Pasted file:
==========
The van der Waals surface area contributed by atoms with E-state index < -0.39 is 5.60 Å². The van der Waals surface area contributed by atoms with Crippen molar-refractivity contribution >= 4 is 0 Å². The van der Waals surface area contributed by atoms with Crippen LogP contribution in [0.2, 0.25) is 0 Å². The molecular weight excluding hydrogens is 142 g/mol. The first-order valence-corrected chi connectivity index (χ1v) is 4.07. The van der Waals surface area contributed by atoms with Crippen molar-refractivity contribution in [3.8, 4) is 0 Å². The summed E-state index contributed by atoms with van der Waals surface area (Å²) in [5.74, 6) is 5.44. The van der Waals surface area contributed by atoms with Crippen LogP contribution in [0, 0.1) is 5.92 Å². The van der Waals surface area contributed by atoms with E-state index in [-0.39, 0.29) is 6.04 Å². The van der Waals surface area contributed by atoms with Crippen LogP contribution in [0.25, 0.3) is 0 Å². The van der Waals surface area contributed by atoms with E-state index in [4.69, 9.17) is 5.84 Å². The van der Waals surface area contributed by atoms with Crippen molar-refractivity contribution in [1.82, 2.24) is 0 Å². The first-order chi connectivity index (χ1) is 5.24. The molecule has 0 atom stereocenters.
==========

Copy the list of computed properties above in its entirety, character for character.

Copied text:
The van der Waals surface area contributed by atoms with E-state index < -0.39 is 5.60 Å². The van der Waals surface area contributed by atoms with Crippen molar-refractivity contribution >= 4 is 0 Å². The van der Waals surface area contributed by atoms with Crippen LogP contribution in [0.2, 0.25) is 0 Å². The molecular weight excluding hydrogens is 142 g/mol. The first-order valence-corrected chi connectivity index (χ1v) is 4.07. The van der Waals surface area contributed by atoms with Crippen molar-refractivity contribution in [3.8, 4) is 0 Å². The summed E-state index contributed by atoms with van der Waals surface area (Å²) in [5.74, 6) is 5.44. The van der Waals surface area contributed by atoms with Crippen LogP contribution in [0, 0.1) is 5.92 Å². The van der Waals surface area contributed by atoms with E-state index in [-0.39, 0.29) is 6.04 Å². The van der Waals surface area contributed by atoms with Crippen LogP contribution in [0.25, 0.3) is 0 Å². The van der Waals surface area contributed by atoms with E-state index in [4.69, 9.17) is 5.84 Å². The van der Waals surface area contributed by atoms with Crippen molar-refractivity contribution in [1.82, 2.24) is 0 Å². The first-order chi connectivity index (χ1) is 5.24. The molecule has 0 atom stereocenters.